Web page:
13. H. Skarzynski, A. Lorens, M. Matusiak, M. Porowski, P. H. Skarzynski, and C. J. James, “Partial deafness treatment with the nucleus straight research array cochlear implant,” Audiology and Neurotology, vol. 17, no. 2, pp. 82–91, 2012. View at Publisher · View at Google Scholar · View at Scopus
  14. C. W. Turner, B. J. Gantz, C. Vidal, A. Behrens, and B. A. Henry, “Speech recognition in noise for cochlear implant listeners: benefits of residual acoustic hearing,” Journal of the Acoustical Society of America, vol. 115, no. 4, pp. 1729–1735, 2004. View at Publisher · View at Google Scholar · View at Scopus
  15. K. E. Gfeller, C. Olszewski, C. Turner, B. Gantz, and J. Oleson, “Music perception with cochlear implants and residual hearing,” Audiology & Neurotology, vol. 11, supplement 1, pp. 12–15, 2006. View at Publisher · View at Google Scholar · View at Scopus
  16. C. W. Turner and B. J. Gantz, “Combining acoustic and electric hearing,” in Auditory Prostheses: New Insights, F. G. Zeng, A. N. Popper, and R. R. Fay, Eds., pp. 59–84, Springer, New York, NY, USA, 2012. View at Google Scholar
  17. S. Irving, A. K. Wise, R. E. Millard, R. K. Shepherd, and J. B. Fallon, “A partial hearing animal model for chronic electro-acoustic stimulation,” Journal of Neural Engineering, vol. 11, no. 4, Article ID 046008, 2014. View at Google Scholar
  18. W. K. Gstoettner, S. Heibig, N. Maier, J. Kiefer, A. Radeloff, and O. F. Adunka, “Ipsilateral electric acoustic stimulation of the auditory system: results of long-term hearing preservation,” Audiology and Neurotology, vol. 11, no. 1, pp. 49–56, 2006. View at Publisher · View at Google Scholar · View at Scopus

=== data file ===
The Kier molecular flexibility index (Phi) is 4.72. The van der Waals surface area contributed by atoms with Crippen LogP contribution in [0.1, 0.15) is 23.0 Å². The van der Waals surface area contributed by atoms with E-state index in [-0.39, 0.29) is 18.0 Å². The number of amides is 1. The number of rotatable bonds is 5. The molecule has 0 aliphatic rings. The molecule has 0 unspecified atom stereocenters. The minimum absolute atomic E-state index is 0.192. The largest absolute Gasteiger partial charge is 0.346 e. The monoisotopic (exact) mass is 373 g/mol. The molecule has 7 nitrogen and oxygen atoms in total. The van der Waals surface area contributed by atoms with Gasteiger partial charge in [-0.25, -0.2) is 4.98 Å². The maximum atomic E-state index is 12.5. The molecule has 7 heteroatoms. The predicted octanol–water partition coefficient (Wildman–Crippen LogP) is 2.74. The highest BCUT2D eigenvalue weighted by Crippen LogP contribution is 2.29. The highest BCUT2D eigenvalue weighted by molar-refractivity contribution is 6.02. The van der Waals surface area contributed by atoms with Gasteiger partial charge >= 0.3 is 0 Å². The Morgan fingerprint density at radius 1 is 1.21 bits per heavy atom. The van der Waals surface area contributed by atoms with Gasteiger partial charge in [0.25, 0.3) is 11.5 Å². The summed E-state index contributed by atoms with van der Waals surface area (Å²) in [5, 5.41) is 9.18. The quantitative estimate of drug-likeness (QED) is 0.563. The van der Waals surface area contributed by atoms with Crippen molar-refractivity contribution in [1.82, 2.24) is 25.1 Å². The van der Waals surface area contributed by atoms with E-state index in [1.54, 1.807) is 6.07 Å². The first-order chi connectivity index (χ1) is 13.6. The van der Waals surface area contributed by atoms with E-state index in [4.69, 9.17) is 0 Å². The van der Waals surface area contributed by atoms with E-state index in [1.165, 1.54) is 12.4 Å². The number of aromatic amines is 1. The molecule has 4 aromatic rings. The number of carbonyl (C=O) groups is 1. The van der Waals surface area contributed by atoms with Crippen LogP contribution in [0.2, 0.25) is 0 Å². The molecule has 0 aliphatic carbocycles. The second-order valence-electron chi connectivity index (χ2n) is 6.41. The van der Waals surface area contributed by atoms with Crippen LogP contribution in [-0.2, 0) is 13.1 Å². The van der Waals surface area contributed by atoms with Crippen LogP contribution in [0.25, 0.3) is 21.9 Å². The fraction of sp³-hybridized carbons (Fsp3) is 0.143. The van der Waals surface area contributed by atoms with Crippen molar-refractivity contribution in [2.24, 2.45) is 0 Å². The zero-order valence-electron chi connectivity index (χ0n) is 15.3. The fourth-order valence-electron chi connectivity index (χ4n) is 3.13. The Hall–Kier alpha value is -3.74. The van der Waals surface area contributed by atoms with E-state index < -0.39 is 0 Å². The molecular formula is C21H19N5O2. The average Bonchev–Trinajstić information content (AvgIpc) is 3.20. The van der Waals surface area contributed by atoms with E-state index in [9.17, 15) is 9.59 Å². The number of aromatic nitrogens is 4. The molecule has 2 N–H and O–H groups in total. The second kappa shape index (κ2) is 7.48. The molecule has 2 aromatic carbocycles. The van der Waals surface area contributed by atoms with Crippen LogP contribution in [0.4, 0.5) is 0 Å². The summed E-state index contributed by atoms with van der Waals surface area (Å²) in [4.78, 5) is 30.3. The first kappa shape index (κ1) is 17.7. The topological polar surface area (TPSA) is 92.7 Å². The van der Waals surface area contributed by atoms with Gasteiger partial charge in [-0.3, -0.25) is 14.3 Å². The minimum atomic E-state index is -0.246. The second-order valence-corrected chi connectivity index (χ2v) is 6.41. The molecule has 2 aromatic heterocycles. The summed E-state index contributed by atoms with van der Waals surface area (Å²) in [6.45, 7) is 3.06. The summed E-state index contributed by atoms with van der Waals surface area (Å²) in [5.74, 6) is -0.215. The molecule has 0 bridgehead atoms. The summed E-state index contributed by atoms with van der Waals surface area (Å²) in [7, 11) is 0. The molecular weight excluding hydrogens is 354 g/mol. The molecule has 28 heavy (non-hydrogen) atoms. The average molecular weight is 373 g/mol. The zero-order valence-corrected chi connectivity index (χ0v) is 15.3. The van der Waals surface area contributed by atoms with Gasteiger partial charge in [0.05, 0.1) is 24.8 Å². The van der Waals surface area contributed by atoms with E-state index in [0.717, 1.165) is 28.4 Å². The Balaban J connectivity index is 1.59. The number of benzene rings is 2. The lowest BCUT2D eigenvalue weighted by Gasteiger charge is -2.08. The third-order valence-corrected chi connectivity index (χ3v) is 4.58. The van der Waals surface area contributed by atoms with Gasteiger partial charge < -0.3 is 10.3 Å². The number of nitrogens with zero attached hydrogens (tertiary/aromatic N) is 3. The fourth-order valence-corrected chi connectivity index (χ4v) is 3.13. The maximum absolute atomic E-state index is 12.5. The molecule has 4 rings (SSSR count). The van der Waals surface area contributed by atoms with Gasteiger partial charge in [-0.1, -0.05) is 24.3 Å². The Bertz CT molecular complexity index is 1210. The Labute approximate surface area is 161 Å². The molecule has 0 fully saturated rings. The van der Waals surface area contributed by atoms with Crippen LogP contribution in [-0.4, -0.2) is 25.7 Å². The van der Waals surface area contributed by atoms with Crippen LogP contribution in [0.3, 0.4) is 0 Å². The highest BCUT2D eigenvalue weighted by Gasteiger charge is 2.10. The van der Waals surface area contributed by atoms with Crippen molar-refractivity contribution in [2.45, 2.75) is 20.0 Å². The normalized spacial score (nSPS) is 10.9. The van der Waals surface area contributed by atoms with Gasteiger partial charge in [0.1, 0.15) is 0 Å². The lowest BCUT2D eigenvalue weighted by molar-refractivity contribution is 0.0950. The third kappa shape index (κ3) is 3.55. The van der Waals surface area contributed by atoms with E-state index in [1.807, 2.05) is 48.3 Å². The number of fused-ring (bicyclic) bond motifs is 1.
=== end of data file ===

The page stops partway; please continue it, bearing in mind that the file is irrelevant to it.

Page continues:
19. C. W. Turner, L. A. J. Reiss, and B. J. Gantz, “Combined acoustic and electric hearing: preserving residual acoustic hearing,” Hearing Research, vol. 242, no. 1-2, pp. 164–171, 2008. View at Publisher · View at Google Scholar · View at Scopus
  20. P. Ernfors, M. L. I. Duan, W. M. Elshamy, and B. Canlon, “Protection of auditory neurons from aminoglycoside toxicity by neurotrophin-3,” Nature Medicine, vol. 2, no. 4, pp. 463–467, 1996. View at Publisher · View at Google Scholar · View at Scopus
  21. H. Staecker, R. Kopke, B. Malgrange, P. Lefebvre, and T. R. Van De Water, “NT-3 and/or BDNF therapy prevents loss of auditory neurons following loss of hair cells,” NeuroReport, vol. 7, no. 4, pp. 889–894, 1996. View at Publisher · View at Google Scholar · View at Scopus
  22. L. N. Gillespie, G. M. Clark, P. F. Bartlett, and P. L. Marzella, “BDNF-induced survival of auditory neurons in vivo: cessation of treatment leads to accelerated loss of survival effects,” Journal of Neuroscience Research, vol. 71, no. 6, pp. 785–790, 2003. View at Publisher · View at Google Scholar · View at Scopus
  23. M. J. H. Agterberg, H. Versnel, L. M. van Dijk, J. C. M. J. de Groot, and S. F. L. Klis, “Enhanced survival of spiral ganglion cells after cessation of treatment with brain-derived neurotrophic factor in deafened guinea pigs,” Journal of the Association for Research in Otolaryngology, vol. 10, no. 3, pp. 355–367, 2009. View at Publisher · View at Google Scholar · View at Scopus
  24. H. C. Stronks, H. Versnel, V. F. Prijs, and S. F. L. Klis, “Suppression of the acoustically evoked auditory-nerve response by electrical stimulation in the cochlea of the guinea pig,” Hearing Research, vol. 259, no. 1-2, pp. 64–74, 2010. View at Publisher · View at Google Scholar · View at Scopus
  25. C. Von Ilberg, J. Kiefer, J. Tillein et al., “Electric-acoustic stimulation of the auditory system,” ORL, vol. 61, no. 6, pp. 334–340, 1999. View at Publisher · View at Google Scholar · View at Scopus
  26. C. A. Von Ilberg, U. Baumann, J. Kiefer, J. Tillein, and O. F. Adunka, “Electric-acoustic stimulation of the auditory system: a review of the first decade,” Audiology and Neurotology, vol. 16, no. 2, pp. 1–30, 2011. View at Publisher · View at Google Scholar · View at Scopus